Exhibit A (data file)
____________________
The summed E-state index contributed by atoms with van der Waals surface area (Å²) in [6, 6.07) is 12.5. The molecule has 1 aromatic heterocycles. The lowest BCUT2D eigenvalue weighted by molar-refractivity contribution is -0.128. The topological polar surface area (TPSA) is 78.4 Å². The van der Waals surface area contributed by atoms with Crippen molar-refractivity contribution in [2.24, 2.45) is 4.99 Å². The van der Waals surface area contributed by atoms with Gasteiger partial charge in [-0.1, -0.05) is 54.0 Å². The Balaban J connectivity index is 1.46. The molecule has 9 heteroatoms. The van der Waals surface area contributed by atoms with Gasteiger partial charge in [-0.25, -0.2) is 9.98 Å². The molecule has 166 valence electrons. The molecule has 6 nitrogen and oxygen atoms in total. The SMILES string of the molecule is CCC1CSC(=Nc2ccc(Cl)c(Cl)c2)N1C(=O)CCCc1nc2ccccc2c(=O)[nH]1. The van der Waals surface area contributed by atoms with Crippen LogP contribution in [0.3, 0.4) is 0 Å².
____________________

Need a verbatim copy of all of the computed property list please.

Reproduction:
The summed E-state index contributed by atoms with van der Waals surface area (Å²) in [6, 6.07) is 12.5. The molecule has 1 aromatic heterocycles. The lowest BCUT2D eigenvalue weighted by molar-refractivity contribution is -0.128. The topological polar surface area (TPSA) is 78.4 Å². The van der Waals surface area contributed by atoms with Crippen molar-refractivity contribution in [2.24, 2.45) is 4.99 Å². The van der Waals surface area contributed by atoms with Gasteiger partial charge in [-0.1, -0.05) is 54.0 Å². The Balaban J connectivity index is 1.46. The molecule has 9 heteroatoms. The van der Waals surface area contributed by atoms with Gasteiger partial charge in [-0.25, -0.2) is 9.98 Å². The molecule has 166 valence electrons. The molecule has 6 nitrogen and oxygen atoms in total. The SMILES string of the molecule is CCC1CSC(=Nc2ccc(Cl)c(Cl)c2)N1C(=O)CCCc1nc2ccccc2c(=O)[nH]1. The van der Waals surface area contributed by atoms with Crippen LogP contribution in [0.3, 0.4) is 0 Å².